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Peter Schiff: Wrong On The Economy, Wrong On Healthcare (Part 3)
Thursday, July 16, 2009, by Stathis
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“Given our current tax code, the simplest way to bring down medical costs would be to fully tax health care benefits as wages and simultaneously increase the personal deduction by an amount significant enough to neutralize the effect of the tax increase. This would do two things. First, the uninsured would get a huge pay increase, enabling them to buy reasonably priced catastrophic policies. Second, those currently insured could opt out of expensive employer-provided plans, trading premiums for extra wages, then buy a more economical plan. The savings would go right into their pockets.
The bottom line is that aggregate medical costs will never come down unless services are rationed more wisely. Rather than being used as a pre-payment plan for routine care, insurance should only cover unpredictable, catastrophic costs.”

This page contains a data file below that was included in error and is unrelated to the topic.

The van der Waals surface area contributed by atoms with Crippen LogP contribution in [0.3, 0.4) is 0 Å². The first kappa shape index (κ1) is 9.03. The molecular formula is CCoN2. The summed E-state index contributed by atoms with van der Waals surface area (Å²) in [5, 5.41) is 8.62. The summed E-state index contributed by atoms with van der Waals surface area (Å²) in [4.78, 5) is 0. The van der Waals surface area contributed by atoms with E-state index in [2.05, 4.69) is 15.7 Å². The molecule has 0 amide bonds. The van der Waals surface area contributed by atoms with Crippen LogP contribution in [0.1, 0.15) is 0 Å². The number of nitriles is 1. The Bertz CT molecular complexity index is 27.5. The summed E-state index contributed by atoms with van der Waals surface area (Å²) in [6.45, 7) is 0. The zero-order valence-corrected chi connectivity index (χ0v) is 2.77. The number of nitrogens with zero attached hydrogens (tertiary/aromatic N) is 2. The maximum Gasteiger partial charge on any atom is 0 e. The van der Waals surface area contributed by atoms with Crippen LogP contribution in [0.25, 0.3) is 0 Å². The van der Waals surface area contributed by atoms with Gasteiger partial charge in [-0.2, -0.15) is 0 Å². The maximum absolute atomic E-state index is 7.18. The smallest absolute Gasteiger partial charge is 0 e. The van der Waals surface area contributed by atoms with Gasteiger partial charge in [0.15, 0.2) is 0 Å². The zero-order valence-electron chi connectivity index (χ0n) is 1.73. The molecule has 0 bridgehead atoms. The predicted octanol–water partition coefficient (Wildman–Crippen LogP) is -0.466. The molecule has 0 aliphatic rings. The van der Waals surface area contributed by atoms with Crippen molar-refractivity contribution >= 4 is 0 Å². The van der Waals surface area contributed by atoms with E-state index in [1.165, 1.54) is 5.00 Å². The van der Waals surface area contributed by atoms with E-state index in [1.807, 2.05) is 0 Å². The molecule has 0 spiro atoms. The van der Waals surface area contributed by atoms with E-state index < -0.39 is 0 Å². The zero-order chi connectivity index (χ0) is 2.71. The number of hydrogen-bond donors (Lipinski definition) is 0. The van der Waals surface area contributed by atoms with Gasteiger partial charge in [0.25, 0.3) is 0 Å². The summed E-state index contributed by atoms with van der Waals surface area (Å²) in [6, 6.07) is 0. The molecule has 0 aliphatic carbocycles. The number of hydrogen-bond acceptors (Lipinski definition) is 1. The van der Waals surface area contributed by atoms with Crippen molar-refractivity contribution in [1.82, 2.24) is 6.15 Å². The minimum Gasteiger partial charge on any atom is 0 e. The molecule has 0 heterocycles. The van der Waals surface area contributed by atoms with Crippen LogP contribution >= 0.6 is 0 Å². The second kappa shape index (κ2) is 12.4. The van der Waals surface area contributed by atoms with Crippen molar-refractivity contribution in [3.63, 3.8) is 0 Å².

From what I can tell, the ONLY thing Mr. Schiff understands about healthcare is the poor design of private medical insurance. The current system does not provide real insurance. It’s nothing more than a system of pre-paid medical, operating with the rules of insurance. And this has created a huge source of fraud by private insurers. Assuming we keep the basic structure of private insurance in place, it should be modified to provide assistance under some catastrophic, emergency situation rather than routine care.
However, what Schiff fails to recognize is that by placing everyone on a high-deductible medical plan, most people would actually end up underinsuring themselves. This has already happened. According to a study by Harvard researchers, 68% of all medical bankruptcies (50% of all bankruptcies) occur with people who have medical insurance. A system of universal coverage would serve to fill in the gaps catastrophic insurance leaves out.